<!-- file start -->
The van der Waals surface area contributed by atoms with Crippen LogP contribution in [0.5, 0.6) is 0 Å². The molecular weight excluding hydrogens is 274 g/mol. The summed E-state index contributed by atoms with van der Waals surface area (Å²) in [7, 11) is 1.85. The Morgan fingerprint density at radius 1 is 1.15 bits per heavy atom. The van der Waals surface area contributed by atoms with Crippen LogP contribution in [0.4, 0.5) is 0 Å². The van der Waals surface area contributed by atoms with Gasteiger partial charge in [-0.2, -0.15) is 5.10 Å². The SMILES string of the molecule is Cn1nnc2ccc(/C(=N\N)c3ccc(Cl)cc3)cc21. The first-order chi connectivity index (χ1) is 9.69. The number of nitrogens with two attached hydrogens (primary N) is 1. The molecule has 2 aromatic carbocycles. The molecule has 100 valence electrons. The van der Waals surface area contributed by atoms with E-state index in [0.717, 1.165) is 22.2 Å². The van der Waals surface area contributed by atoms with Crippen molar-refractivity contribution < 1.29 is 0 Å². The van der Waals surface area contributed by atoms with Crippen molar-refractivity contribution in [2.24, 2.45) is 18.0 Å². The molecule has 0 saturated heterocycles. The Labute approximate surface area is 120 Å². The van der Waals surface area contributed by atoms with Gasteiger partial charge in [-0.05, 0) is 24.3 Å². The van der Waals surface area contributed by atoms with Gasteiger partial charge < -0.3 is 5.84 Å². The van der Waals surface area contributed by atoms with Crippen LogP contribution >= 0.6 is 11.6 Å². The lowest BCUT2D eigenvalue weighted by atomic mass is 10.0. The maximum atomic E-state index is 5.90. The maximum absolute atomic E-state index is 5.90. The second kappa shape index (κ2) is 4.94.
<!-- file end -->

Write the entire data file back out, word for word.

The van der Waals surface area contributed by atoms with Crippen LogP contribution in [0.5, 0.6) is 0 Å². The molecular weight excluding hydrogens is 274 g/mol. The summed E-state index contributed by atoms with van der Waals surface area (Å²) in [7, 11) is 1.85. The Morgan fingerprint density at radius 1 is 1.15 bits per heavy atom. The van der Waals surface area contributed by atoms with Crippen LogP contribution in [0.4, 0.5) is 0 Å². The van der Waals surface area contributed by atoms with Gasteiger partial charge in [-0.2, -0.15) is 5.10 Å². The SMILES string of the molecule is Cn1nnc2ccc(/C(=N\N)c3ccc(Cl)cc3)cc21. The first-order chi connectivity index (χ1) is 9.69. The number of nitrogens with two attached hydrogens (primary N) is 1. The molecule has 2 aromatic carbocycles. The molecule has 100 valence electrons. The van der Waals surface area contributed by atoms with E-state index in [0.717, 1.165) is 22.2 Å². The van der Waals surface area contributed by atoms with Crippen molar-refractivity contribution < 1.29 is 0 Å². The van der Waals surface area contributed by atoms with Crippen molar-refractivity contribution in [2.24, 2.45) is 18.0 Å². The molecule has 0 saturated heterocycles. The Labute approximate surface area is 120 Å². The van der Waals surface area contributed by atoms with Gasteiger partial charge in [-0.05, 0) is 24.3 Å². The van der Waals surface area contributed by atoms with Gasteiger partial charge < -0.3 is 5.84 Å². The van der Waals surface area contributed by atoms with Crippen LogP contribution >= 0.6 is 11.6 Å². The lowest BCUT2D eigenvalue weighted by atomic mass is 10.0. The maximum atomic E-state index is 5.90. The maximum absolute atomic E-state index is 5.90. The second kappa shape index (κ2) is 4.94.